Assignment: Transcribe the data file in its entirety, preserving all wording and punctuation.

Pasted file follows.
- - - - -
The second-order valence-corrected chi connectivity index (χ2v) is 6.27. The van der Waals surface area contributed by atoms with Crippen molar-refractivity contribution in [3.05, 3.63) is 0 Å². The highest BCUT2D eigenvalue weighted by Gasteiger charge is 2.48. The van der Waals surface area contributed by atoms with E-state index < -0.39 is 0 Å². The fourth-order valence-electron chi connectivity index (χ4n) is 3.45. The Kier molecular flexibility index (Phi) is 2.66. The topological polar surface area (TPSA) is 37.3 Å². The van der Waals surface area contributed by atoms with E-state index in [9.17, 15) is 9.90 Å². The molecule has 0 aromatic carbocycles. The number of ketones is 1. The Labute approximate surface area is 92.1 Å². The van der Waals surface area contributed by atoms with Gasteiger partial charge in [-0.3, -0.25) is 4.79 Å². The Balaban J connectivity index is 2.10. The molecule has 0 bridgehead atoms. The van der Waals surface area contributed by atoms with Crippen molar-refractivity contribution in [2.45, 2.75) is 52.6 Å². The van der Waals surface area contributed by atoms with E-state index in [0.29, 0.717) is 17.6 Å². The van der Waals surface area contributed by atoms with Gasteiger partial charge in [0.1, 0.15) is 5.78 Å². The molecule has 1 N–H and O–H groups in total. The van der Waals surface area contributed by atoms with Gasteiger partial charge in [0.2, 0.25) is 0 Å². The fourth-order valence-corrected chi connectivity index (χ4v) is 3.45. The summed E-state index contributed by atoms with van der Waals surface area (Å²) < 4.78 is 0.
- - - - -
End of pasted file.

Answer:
The second-order valence-corrected chi connectivity index (χ2v) is 6.27. The van der Waals surface area contributed by atoms with Crippen molar-refractivity contribution in [3.05, 3.63) is 0 Å². The highest BCUT2D eigenvalue weighted by Gasteiger charge is 2.48. The van der Waals surface area contributed by atoms with E-state index < -0.39 is 0 Å². The fourth-order valence-electron chi connectivity index (χ4n) is 3.45. The Kier molecular flexibility index (Phi) is 2.66. The topological polar surface area (TPSA) is 37.3 Å². The van der Waals surface area contributed by atoms with E-state index in [9.17, 15) is 9.90 Å². The molecule has 0 aromatic carbocycles. The number of ketones is 1. The Labute approximate surface area is 92.1 Å². The van der Waals surface area contributed by atoms with Gasteiger partial charge in [-0.3, -0.25) is 4.79 Å². The Balaban J connectivity index is 2.10. The molecule has 0 bridgehead atoms. The van der Waals surface area contributed by atoms with Crippen molar-refractivity contribution in [2.45, 2.75) is 52.6 Å². The van der Waals surface area contributed by atoms with E-state index in [0.29, 0.717) is 17.6 Å². The van der Waals surface area contributed by atoms with Gasteiger partial charge in [0.1, 0.15) is 5.78 Å². The molecule has 1 N–H and O–H groups in total. The van der Waals surface area contributed by atoms with Gasteiger partial charge in [0.2, 0.25) is 0 Å². The fourth-order valence-corrected chi connectivity index (χ4v) is 3.45. The summed E-state index contributed by atoms with van der Waals surface area (Å²) < 4.78 is 0.